One other point: law requires the US government to make a “good faith effort” to collect reimbursement from evacuated individuals. However, it is a safe bet that most evacuees will not be sent to collection agencies just because Uncle Sam helped them get out of a war zone.
Don’t worry, sir, you don’t have to. This news has been all over in the last couple of days. SuperFrenchie isn’t making it up. I saw it first on BoingBoing , then several links on metafilter. For the latter, scroll down to July 17, and if you don’t want to, here are the links from the story:
I haven’t heard of any other nationals having to pay for their evacuation, but I’d be interested in knowing. As far as the numbers (someone mentioned whether the US has more people to evacuate), yes and no. It think the numbers I saw were about 25,000 for the us, but several European countries had comparable numbers of citizens Lebanon (France: approx. 20,000 and Britain: approx. 22,000).
To add insult to injury, I’ve heard that even those Americans who are being evacuated to Cyprus are just sort of being dropped off and left to their own devices, having to find some shelter and transportation. I’m not saying they should be babied, but it seems that there should be some more accomadation than that.
Finally, after writing all that, while looking for whatever it was that I read that said the Americans would just be left in Cyprus, I found this NPR conversation with COngressman Ray LaHood who said that the evacuation would be carried out “AT NO CHARGE.”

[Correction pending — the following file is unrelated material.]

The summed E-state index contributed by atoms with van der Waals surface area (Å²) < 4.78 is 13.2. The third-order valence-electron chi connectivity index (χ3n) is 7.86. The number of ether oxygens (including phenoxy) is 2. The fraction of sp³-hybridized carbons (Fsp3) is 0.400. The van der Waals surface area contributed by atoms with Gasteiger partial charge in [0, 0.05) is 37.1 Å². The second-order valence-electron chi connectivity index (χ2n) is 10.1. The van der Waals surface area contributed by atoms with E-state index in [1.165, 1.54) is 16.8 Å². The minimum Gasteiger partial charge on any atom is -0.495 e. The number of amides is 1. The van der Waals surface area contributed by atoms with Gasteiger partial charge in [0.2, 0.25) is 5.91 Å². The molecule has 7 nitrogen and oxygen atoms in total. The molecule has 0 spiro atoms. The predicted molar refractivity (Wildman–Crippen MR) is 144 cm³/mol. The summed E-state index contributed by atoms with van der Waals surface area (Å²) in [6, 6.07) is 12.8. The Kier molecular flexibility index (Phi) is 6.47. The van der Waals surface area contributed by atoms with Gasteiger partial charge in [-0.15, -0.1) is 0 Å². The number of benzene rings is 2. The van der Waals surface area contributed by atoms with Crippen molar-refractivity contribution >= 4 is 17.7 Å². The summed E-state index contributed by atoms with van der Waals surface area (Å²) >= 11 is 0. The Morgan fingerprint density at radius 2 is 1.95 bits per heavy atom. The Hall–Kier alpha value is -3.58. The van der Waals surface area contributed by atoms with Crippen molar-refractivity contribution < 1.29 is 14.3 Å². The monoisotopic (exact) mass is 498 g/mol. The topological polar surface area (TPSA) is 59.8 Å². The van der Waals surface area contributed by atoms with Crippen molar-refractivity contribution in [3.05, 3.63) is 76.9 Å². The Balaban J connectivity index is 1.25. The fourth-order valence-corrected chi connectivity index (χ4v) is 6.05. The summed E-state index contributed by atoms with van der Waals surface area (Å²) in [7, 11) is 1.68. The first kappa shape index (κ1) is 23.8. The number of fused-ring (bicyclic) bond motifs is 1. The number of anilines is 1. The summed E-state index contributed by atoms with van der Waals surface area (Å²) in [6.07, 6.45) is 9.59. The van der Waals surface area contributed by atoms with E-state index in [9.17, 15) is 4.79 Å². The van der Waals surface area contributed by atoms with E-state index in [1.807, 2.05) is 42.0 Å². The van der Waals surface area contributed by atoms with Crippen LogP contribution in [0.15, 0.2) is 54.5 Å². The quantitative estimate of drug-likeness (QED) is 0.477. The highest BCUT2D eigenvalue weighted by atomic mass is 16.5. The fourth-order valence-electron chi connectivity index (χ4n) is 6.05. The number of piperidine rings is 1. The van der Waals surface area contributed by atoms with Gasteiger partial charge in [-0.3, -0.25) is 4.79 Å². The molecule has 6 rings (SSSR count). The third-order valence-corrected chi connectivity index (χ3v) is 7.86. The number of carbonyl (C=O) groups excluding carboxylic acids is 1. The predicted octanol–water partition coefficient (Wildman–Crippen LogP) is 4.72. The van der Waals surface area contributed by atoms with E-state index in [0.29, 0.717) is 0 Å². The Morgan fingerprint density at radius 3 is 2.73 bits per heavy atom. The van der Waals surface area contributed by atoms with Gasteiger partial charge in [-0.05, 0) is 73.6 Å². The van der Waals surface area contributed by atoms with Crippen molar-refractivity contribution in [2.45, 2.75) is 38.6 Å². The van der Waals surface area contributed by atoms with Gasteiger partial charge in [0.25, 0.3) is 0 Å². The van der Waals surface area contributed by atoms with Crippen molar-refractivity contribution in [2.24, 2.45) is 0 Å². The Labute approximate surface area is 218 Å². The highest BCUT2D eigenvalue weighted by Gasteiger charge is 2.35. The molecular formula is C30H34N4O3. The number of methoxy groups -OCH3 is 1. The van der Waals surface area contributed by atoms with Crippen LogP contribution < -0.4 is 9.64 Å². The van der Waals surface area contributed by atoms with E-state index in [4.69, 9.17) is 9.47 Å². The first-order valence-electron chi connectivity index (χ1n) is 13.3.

Though it does appear from the other link above that the State Department had originally planned on making people pay…
The Canadian governenment is getting a lot of criticism for being slow with their evactuation plans, they expect the first ships to be boarded today at the earliest. The criticism is made worse by the fact that 8 Canadian citizens on vacation have been killed so far (I think all from the same family). A few Canadians have been able to leave, mostly because they had dual citizenships with Italy, Russia or France. They estimate there are as many as 40 000 Canadians in Lebanon, about 30 000 have contacted the embassies to get out. The government has said they will pay for the complete cost of the evacuation. I think the newspaper today said that they should be able to get a couple of thousand people out at a time.
Not by the Lebanese. I do not think we are on really bad terms with the Lebanese government, or at least in comparison to other governments. But yes, that is my point. The US Embassy is concerned by protests, bombs, etc.
I am not really siding with the government. Forgive me is I made it look that way. Really, I try to be as unbiased as possible.
My whole question was about laws and do people complaining have a legitimate right to complain based on laws and procedures on evacuation? My thinking was that they put themselves in an area that has/had a higher risk, than say, Iceland (example only), so wouldn’t it be understandable that with today’s climate the United States might take a little extra time for an evacuation?
I do agree that maybe the US took a little time compared to other governments and the resources we have.